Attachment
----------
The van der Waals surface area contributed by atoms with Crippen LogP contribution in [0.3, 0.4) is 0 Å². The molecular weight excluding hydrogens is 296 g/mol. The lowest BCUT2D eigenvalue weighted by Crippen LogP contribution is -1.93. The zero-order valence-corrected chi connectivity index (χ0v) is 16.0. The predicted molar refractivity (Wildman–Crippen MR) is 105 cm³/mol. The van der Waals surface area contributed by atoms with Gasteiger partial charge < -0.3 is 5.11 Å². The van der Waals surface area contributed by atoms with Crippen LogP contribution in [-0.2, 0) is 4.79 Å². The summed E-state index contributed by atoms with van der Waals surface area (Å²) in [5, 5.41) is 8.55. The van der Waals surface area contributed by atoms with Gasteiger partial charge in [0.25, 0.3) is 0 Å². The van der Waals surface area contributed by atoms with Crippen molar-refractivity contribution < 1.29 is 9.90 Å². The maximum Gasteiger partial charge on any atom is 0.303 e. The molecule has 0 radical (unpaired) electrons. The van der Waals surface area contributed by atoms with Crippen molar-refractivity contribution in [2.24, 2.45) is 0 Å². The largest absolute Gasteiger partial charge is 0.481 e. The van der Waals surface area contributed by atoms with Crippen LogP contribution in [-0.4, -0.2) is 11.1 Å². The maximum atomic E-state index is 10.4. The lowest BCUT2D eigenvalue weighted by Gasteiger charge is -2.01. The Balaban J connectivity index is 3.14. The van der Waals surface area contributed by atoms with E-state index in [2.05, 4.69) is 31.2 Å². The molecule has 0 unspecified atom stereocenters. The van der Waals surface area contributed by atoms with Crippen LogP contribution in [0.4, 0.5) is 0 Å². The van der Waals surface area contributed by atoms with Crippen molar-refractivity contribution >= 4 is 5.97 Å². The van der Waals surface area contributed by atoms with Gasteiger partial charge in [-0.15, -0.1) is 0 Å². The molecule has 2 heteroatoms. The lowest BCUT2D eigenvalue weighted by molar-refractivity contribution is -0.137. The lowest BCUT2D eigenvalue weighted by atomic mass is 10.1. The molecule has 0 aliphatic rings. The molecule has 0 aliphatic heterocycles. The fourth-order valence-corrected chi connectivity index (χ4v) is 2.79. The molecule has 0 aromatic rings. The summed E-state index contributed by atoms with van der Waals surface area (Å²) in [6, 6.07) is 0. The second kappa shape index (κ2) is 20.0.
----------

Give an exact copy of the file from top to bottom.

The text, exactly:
The van der Waals surface area contributed by atoms with Crippen LogP contribution in [0.3, 0.4) is 0 Å². The molecular weight excluding hydrogens is 296 g/mol. The lowest BCUT2D eigenvalue weighted by Crippen LogP contribution is -1.93. The zero-order valence-corrected chi connectivity index (χ0v) is 16.0. The predicted molar refractivity (Wildman–Crippen MR) is 105 cm³/mol. The van der Waals surface area contributed by atoms with Gasteiger partial charge < -0.3 is 5.11 Å². The van der Waals surface area contributed by atoms with Crippen LogP contribution in [-0.2, 0) is 4.79 Å². The summed E-state index contributed by atoms with van der Waals surface area (Å²) in [5, 5.41) is 8.55. The van der Waals surface area contributed by atoms with Gasteiger partial charge in [0.25, 0.3) is 0 Å². The van der Waals surface area contributed by atoms with Crippen molar-refractivity contribution < 1.29 is 9.90 Å². The maximum Gasteiger partial charge on any atom is 0.303 e. The molecule has 0 radical (unpaired) electrons. The van der Waals surface area contributed by atoms with Crippen molar-refractivity contribution in [2.24, 2.45) is 0 Å². The largest absolute Gasteiger partial charge is 0.481 e. The van der Waals surface area contributed by atoms with Crippen LogP contribution in [-0.4, -0.2) is 11.1 Å². The maximum atomic E-state index is 10.4. The lowest BCUT2D eigenvalue weighted by Gasteiger charge is -2.01. The Balaban J connectivity index is 3.14. The van der Waals surface area contributed by atoms with E-state index in [2.05, 4.69) is 31.2 Å². The molecule has 0 unspecified atom stereocenters. The van der Waals surface area contributed by atoms with Crippen LogP contribution in [0.4, 0.5) is 0 Å². The van der Waals surface area contributed by atoms with Crippen molar-refractivity contribution >= 4 is 5.97 Å². The van der Waals surface area contributed by atoms with Gasteiger partial charge in [-0.15, -0.1) is 0 Å². The molecule has 2 heteroatoms. The lowest BCUT2D eigenvalue weighted by molar-refractivity contribution is -0.137. The lowest BCUT2D eigenvalue weighted by atomic mass is 10.1. The molecule has 0 aliphatic rings. The molecule has 0 aliphatic heterocycles. The fourth-order valence-corrected chi connectivity index (χ4v) is 2.79. The molecule has 0 aromatic rings. The summed E-state index contributed by atoms with van der Waals surface area (Å²) in [6, 6.07) is 0. The second kappa shape index (κ2) is 20.0.